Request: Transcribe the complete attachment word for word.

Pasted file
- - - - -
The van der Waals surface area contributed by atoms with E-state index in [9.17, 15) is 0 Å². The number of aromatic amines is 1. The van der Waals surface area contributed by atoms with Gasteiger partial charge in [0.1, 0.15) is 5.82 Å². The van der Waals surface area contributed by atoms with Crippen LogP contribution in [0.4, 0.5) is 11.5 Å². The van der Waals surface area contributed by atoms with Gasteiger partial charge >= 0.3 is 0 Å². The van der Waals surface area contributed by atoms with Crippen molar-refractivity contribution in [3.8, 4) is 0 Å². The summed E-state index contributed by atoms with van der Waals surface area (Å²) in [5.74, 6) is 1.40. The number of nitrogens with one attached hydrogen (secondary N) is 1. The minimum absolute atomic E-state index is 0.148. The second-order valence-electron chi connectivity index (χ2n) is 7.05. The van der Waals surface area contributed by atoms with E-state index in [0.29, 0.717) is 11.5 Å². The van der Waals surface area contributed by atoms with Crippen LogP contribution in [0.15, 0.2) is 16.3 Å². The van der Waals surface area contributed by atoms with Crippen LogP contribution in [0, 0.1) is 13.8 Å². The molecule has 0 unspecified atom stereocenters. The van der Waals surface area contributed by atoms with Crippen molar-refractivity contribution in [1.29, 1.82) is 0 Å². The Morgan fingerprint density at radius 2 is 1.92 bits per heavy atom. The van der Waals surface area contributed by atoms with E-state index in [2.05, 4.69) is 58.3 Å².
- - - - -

The van der Waals surface area contributed by atoms with E-state index in [9.17, 15) is 0 Å². The number of aromatic amines is 1. The van der Waals surface area contributed by atoms with Gasteiger partial charge in [0.1, 0.15) is 5.82 Å². The van der Waals surface area contributed by atoms with Crippen LogP contribution in [0.4, 0.5) is 11.5 Å². The van der Waals surface area contributed by atoms with Gasteiger partial charge >= 0.3 is 0 Å². The van der Waals surface area contributed by atoms with Crippen molar-refractivity contribution in [3.8, 4) is 0 Å². The summed E-state index contributed by atoms with van der Waals surface area (Å²) in [5.74, 6) is 1.40. The number of nitrogens with one attached hydrogen (secondary N) is 1. The minimum absolute atomic E-state index is 0.148. The second-order valence-electron chi connectivity index (χ2n) is 7.05. The van der Waals surface area contributed by atoms with E-state index in [0.29, 0.717) is 11.5 Å². The van der Waals surface area contributed by atoms with Crippen LogP contribution in [0.15, 0.2) is 16.3 Å². The van der Waals surface area contributed by atoms with Crippen LogP contribution in [0, 0.1) is 13.8 Å². The molecule has 0 unspecified atom stereocenters. The van der Waals surface area contributed by atoms with Crippen molar-refractivity contribution in [1.29, 1.82) is 0 Å². The Morgan fingerprint density at radius 2 is 1.92 bits per heavy atom. The van der Waals surface area contributed by atoms with E-state index in [2.05, 4.69) is 58.3 Å².